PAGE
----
Pandemic property boom drives mortgage approvals up 38% on long-term average, Bank of England data shows
- Mortgages for new home purchases 38% above 10-year average in February
- Approvals dipped slightly compared with January but could surge again following the extension of the stamp duty tax holiday and first-time buyer boosts
- People borrowed £6.2bn against their homes, the highest level in five years
The pandemic property boom has driven mortgage approvals up nearly 40 per cent on the 10-year average, according to official data.
A total of 87,700 mortgages for new house purchases were approved in February, compared to an average of 63,500 over the past 10 years, according to Bank of England figures.
This represented a fall compared to the peak of 103,700 approvals in November 2020, and also a 10 per cent fall compared to the 97,400 approved in January 2021.
However, the snapshot was taken at a time when home buyers believed they were unlikely to benefit from the Government’s stamp duty holiday, which could save them up to £15,000 on their property purchase.
Home loan: The number of mortgages approved for new homes was nearly 40% more than the ten-year average in February 2021, according to data from the Bank of England
The tax holiday, which eliminates stamp duty on the portion of a house purchase under £500,000, was initially set to end on 31 March.
It will continue in its current form until the end of June, and then with a lower nil rate band of £250,000 until the end of September which is likely to mean mortgage approvals tick higher again in the coming months.
February is also often a notoriously slow month for approvals, with interest usually picking up in Easter – while it is also the shortest month of the year.
Jeremy Leaf, north London estate agent, said: ‘The dip in approvals occurred as many thought that benefiting from the stamp duty concession would be impossible in view of the backlog.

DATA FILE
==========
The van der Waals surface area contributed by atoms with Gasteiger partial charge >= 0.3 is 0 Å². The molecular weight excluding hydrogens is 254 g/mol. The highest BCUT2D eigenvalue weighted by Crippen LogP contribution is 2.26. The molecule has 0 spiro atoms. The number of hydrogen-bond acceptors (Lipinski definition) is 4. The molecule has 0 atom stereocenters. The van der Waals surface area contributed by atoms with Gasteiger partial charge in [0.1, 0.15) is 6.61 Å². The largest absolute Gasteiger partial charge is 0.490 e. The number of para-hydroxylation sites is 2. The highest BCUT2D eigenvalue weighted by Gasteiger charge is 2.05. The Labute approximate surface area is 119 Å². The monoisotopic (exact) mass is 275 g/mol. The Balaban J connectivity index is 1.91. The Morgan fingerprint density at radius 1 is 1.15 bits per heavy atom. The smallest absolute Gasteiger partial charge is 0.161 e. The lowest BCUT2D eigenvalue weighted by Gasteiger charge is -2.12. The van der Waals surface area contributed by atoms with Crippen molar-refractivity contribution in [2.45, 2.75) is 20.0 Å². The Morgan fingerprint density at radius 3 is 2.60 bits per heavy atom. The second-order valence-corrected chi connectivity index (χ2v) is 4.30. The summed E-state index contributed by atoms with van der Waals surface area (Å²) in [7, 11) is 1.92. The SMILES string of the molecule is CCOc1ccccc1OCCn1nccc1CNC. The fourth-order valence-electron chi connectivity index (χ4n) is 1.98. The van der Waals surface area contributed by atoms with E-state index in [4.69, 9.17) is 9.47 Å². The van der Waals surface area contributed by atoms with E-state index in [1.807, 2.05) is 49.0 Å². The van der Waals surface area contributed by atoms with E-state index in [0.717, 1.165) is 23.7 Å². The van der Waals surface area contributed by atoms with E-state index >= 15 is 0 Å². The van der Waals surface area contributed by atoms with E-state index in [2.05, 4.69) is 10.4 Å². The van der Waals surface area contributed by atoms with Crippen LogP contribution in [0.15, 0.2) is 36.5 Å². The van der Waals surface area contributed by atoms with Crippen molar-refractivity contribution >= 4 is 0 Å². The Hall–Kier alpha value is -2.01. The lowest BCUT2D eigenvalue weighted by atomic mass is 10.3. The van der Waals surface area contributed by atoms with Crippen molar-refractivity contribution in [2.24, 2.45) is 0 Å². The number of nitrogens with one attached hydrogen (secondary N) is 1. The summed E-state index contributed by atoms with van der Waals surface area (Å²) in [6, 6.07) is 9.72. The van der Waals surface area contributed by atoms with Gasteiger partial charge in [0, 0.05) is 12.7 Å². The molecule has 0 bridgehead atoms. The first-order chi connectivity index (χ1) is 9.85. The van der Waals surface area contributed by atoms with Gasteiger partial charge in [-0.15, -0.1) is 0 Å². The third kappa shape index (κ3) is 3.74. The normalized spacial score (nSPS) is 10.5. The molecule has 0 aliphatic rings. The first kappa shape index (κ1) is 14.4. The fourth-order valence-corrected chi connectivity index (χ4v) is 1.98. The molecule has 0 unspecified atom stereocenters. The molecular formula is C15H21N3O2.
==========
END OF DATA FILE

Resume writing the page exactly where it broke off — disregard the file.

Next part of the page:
‘However, since the deadline was extended and vaccination rollout has taken off, the market has gained new impetus and more balance as sellers in particular are not as fearful of welcoming visitors to their homes.’
On the rise: Mortgage approvals dipped dramatically during the first national lockdown in summer 2020, but have now reached highs not seen for more than a decade
People borrowed a net total of £6.2billion secured against their homes in February 2021, the highest since March 2016.
The average rate of a new mortgage has also edged up slightly to 1.91 per cent. Rates have been gradually increasing since they hit a low of 1.72 per cent in August 2020.
Property agents are predicting a busy start to the traditional spring home buying season.
Anthony Codling, founder and chief executive of property data website Twindig, said: ‘The increasing trend in mortgage rates is likely to encourage more homebuyers to take advantage of the stamp duty holiday.
‘Property portals and estate agents are likely to be very busy this Easter weekend.’
Looking further ahead, first-time buyers will also be spurred on by the Government’s announcement of a mortgage guarantee scheme which will allow them to borrow 95 per cent of a property’s value.
Several major lenders will begin to offer this in April, but others have jumped the gun and launched their own five per cent deposit mortgages independent of the Government scheme.
Mark Harris, chief executive of mortgage broker SPF Private Clients, said: ‘Mortgage rates remain low and with the government introducing a guarantee scheme on high loan-to-values, there will be more choice for first-time buyers, the lifeblood of the market.
‘With several lenders including Skipton, Yorkshire Building Society and TSB already launching 95 per cent deals, and others expected to follow suit in coming weeks, rates could also potentially fall, which is further good news for borrowers.’